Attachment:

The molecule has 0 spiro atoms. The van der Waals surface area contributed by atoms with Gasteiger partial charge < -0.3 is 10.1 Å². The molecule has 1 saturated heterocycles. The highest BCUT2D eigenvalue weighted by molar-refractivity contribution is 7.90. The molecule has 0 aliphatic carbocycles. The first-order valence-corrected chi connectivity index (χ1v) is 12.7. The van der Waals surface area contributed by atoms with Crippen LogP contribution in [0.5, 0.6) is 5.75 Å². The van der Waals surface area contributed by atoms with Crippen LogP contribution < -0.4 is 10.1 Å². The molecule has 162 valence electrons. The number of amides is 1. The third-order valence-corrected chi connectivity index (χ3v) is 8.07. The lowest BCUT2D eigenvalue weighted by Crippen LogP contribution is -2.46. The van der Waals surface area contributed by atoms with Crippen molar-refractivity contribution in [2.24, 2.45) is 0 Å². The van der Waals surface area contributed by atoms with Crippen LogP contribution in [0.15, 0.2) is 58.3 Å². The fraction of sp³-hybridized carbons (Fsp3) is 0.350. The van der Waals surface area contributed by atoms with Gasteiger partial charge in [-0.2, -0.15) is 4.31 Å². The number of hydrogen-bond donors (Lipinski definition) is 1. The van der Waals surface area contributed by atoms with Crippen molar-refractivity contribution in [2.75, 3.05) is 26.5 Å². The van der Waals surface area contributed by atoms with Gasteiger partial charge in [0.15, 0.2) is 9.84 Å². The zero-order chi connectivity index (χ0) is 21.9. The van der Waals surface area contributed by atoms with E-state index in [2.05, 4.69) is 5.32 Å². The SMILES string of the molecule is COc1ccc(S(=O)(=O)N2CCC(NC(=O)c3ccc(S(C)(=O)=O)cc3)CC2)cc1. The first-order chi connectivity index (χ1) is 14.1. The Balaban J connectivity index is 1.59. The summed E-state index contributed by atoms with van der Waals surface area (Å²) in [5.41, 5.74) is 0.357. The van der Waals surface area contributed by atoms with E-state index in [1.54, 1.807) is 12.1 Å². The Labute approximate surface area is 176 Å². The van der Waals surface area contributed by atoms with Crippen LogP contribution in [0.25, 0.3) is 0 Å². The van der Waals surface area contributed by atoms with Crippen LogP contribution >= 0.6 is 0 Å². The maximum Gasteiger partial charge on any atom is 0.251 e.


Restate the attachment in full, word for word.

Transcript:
The molecule has 0 spiro atoms. The van der Waals surface area contributed by atoms with Gasteiger partial charge < -0.3 is 10.1 Å². The molecule has 1 saturated heterocycles. The highest BCUT2D eigenvalue weighted by molar-refractivity contribution is 7.90. The molecule has 0 aliphatic carbocycles. The first-order valence-corrected chi connectivity index (χ1v) is 12.7. The van der Waals surface area contributed by atoms with Crippen LogP contribution in [0.5, 0.6) is 5.75 Å². The van der Waals surface area contributed by atoms with Crippen LogP contribution < -0.4 is 10.1 Å². The molecule has 162 valence electrons. The number of amides is 1. The third-order valence-corrected chi connectivity index (χ3v) is 8.07. The lowest BCUT2D eigenvalue weighted by Crippen LogP contribution is -2.46. The van der Waals surface area contributed by atoms with Crippen molar-refractivity contribution in [2.24, 2.45) is 0 Å². The van der Waals surface area contributed by atoms with Crippen LogP contribution in [0.15, 0.2) is 58.3 Å². The fraction of sp³-hybridized carbons (Fsp3) is 0.350. The van der Waals surface area contributed by atoms with Gasteiger partial charge in [-0.2, -0.15) is 4.31 Å². The number of hydrogen-bond donors (Lipinski definition) is 1. The van der Waals surface area contributed by atoms with Crippen molar-refractivity contribution in [2.75, 3.05) is 26.5 Å². The van der Waals surface area contributed by atoms with Gasteiger partial charge in [0.15, 0.2) is 9.84 Å². The zero-order chi connectivity index (χ0) is 21.9. The van der Waals surface area contributed by atoms with E-state index in [2.05, 4.69) is 5.32 Å². The SMILES string of the molecule is COc1ccc(S(=O)(=O)N2CCC(NC(=O)c3ccc(S(C)(=O)=O)cc3)CC2)cc1. The first-order chi connectivity index (χ1) is 14.1. The Balaban J connectivity index is 1.59. The summed E-state index contributed by atoms with van der Waals surface area (Å²) in [5.41, 5.74) is 0.357. The van der Waals surface area contributed by atoms with E-state index in [1.54, 1.807) is 12.1 Å². The Labute approximate surface area is 176 Å². The van der Waals surface area contributed by atoms with Crippen LogP contribution in [0.25, 0.3) is 0 Å². The van der Waals surface area contributed by atoms with Crippen LogP contribution >= 0.6 is 0 Å². The maximum Gasteiger partial charge on any atom is 0.251 e.